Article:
Gateshead Council’s flagship talking newspaper and transcription service has become the latest victim of the government’s war against the public sector. AIRS (Accessible Information, Resources and Services) provided an essential service to blind, partially sighted and deaf individuals in Gateshead and the North East of England.
On our last day at work the AIRS team gathered to mark the end of an era. We were joined by many previous employees who returned to say farewell to the unique and irreplaceable organisation we all served, safe in the knowledge we were doing something ‘good’ and ‘important’.
By the time this photo was taken we may have been slightly drunk.
AIRS will be missed by its many loyal listeners and its staff. I know I will never work anywhere like it again. I lasted 10 years – the longest I’ve ever been in a job.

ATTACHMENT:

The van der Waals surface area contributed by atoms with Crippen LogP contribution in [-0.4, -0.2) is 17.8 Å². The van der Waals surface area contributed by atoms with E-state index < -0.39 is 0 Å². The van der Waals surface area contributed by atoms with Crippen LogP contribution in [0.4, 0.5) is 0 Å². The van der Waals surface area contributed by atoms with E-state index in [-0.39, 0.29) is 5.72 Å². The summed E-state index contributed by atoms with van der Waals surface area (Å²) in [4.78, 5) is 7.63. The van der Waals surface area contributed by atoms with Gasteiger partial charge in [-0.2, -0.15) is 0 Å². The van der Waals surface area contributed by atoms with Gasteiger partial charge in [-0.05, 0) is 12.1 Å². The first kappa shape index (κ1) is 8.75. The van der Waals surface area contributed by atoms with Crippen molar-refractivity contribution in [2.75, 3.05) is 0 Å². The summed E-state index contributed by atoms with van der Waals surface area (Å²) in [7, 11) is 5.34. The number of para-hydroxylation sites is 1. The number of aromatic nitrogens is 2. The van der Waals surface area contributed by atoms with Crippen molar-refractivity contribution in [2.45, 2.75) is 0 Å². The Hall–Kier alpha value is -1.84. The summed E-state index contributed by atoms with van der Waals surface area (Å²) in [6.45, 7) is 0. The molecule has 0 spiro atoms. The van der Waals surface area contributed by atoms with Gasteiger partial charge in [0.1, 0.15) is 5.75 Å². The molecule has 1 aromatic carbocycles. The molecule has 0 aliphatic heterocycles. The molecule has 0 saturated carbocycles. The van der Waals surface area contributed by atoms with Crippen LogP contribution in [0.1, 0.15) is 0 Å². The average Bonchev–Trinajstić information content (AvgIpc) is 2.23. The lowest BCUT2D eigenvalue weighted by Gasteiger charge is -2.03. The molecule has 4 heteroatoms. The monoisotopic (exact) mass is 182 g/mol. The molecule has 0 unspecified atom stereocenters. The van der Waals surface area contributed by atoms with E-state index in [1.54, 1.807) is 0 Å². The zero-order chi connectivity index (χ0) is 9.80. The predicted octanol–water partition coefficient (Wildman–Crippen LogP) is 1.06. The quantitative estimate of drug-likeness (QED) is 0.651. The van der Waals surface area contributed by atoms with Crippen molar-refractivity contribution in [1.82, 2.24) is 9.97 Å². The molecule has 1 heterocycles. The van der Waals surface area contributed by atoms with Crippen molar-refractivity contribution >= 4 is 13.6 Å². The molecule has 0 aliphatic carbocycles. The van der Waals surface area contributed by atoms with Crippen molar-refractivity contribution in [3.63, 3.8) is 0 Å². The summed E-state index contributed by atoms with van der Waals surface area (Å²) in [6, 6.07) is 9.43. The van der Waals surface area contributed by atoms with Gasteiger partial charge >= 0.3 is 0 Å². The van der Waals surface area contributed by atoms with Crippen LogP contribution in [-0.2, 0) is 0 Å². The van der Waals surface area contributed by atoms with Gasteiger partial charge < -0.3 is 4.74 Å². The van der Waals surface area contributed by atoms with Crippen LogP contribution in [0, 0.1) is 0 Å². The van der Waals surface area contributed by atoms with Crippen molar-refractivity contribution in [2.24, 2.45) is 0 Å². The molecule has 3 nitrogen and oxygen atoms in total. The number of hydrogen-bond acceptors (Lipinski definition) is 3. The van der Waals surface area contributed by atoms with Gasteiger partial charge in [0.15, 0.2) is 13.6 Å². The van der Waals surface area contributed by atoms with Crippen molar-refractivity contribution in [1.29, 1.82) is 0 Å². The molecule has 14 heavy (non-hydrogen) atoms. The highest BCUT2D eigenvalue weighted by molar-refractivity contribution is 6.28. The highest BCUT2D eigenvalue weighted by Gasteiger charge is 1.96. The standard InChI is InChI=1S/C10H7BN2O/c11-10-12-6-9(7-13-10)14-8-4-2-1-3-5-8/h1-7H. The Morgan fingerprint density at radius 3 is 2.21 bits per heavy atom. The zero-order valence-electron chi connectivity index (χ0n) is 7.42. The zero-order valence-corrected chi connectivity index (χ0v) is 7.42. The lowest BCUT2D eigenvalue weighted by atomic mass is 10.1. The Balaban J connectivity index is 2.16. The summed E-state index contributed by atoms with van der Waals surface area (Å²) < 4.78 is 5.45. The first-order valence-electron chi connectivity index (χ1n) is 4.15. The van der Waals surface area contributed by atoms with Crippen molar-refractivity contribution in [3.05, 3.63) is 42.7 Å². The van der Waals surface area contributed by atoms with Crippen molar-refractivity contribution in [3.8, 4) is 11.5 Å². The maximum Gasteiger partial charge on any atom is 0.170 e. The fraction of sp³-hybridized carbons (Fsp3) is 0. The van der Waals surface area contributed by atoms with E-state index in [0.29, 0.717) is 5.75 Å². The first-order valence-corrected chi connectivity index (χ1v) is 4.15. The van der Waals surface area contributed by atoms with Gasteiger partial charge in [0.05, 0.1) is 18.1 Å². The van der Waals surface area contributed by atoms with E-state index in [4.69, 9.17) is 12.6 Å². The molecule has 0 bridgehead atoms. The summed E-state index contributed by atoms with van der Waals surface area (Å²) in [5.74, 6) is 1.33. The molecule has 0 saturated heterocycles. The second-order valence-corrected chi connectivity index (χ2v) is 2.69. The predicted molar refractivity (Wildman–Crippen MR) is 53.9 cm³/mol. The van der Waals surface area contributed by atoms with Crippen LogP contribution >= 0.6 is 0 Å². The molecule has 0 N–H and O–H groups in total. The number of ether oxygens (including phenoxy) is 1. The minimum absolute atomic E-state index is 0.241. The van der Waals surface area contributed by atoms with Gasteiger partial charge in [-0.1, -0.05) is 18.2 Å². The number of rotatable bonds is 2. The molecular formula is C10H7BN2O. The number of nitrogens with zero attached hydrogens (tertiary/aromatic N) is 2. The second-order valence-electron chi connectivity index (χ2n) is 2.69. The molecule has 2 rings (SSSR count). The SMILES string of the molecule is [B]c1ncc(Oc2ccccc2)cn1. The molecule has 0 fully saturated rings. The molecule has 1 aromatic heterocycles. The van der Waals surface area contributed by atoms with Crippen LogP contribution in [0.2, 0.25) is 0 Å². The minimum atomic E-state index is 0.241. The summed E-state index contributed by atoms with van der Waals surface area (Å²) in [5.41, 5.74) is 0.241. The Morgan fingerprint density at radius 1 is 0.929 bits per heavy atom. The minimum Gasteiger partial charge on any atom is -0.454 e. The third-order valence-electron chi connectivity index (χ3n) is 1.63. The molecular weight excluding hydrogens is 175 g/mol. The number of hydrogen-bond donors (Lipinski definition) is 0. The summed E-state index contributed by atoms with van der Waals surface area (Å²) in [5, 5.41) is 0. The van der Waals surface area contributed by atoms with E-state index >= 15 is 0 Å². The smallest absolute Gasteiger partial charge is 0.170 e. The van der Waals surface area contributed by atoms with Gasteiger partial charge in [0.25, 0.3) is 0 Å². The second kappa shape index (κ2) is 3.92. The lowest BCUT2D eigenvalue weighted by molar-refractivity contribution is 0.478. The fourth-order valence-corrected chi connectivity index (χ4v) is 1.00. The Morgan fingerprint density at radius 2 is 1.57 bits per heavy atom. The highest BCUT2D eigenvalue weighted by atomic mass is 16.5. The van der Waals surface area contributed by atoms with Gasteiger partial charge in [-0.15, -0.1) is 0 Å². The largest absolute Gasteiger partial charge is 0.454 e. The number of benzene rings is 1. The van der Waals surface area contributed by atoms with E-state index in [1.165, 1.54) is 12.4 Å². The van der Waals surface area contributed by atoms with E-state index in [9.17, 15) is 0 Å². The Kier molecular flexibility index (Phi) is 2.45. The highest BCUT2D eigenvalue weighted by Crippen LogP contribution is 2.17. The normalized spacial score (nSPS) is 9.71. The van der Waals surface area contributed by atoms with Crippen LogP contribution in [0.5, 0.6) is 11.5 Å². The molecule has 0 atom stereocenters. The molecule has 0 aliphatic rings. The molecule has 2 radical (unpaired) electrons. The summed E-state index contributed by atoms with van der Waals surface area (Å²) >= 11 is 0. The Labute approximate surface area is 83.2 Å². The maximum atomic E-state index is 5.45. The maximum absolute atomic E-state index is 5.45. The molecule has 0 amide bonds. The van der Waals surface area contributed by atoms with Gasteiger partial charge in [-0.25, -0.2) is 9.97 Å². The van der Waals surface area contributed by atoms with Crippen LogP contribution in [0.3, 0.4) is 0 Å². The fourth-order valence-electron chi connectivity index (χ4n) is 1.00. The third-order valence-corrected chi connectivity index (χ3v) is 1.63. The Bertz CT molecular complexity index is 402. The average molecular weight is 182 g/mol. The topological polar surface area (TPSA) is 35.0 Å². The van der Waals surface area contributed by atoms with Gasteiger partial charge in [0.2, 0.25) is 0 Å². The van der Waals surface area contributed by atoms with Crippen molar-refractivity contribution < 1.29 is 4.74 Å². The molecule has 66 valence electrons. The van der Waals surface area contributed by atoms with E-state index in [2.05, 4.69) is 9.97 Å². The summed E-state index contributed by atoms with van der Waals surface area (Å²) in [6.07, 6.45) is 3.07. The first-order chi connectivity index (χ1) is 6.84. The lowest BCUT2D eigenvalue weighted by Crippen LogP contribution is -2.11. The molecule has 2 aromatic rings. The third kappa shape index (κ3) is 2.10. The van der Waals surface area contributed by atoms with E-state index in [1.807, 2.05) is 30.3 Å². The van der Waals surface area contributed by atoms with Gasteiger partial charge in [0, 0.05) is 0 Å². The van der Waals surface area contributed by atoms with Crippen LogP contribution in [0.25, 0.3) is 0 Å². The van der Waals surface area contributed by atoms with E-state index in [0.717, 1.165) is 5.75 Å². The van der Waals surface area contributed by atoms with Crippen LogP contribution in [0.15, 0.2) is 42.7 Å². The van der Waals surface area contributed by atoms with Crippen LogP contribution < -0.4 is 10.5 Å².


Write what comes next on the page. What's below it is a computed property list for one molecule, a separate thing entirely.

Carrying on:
The loss of this service is yet another example of this government’s disregard for vulnerable sections of society, leaving the disabled, disadvantaged, socially isolated and poor at the mercy of the rich.
There are alternative talking newspaper providers in the north east, all run by volunteers, but – and here’s the rub, Mr Cameron – they’re not very good. They’re amateurish and slapdash, whereas AIRS was a professional, polished product.
Now I’m all for people having a go and creating something for themselves, the more the merrier, and all that. But if you want quality you have to pay for it.
The crisis in our public services is only just beginning. Is it really enough to simply cross our fingers and hope for the best? What state will we be in come 2015?
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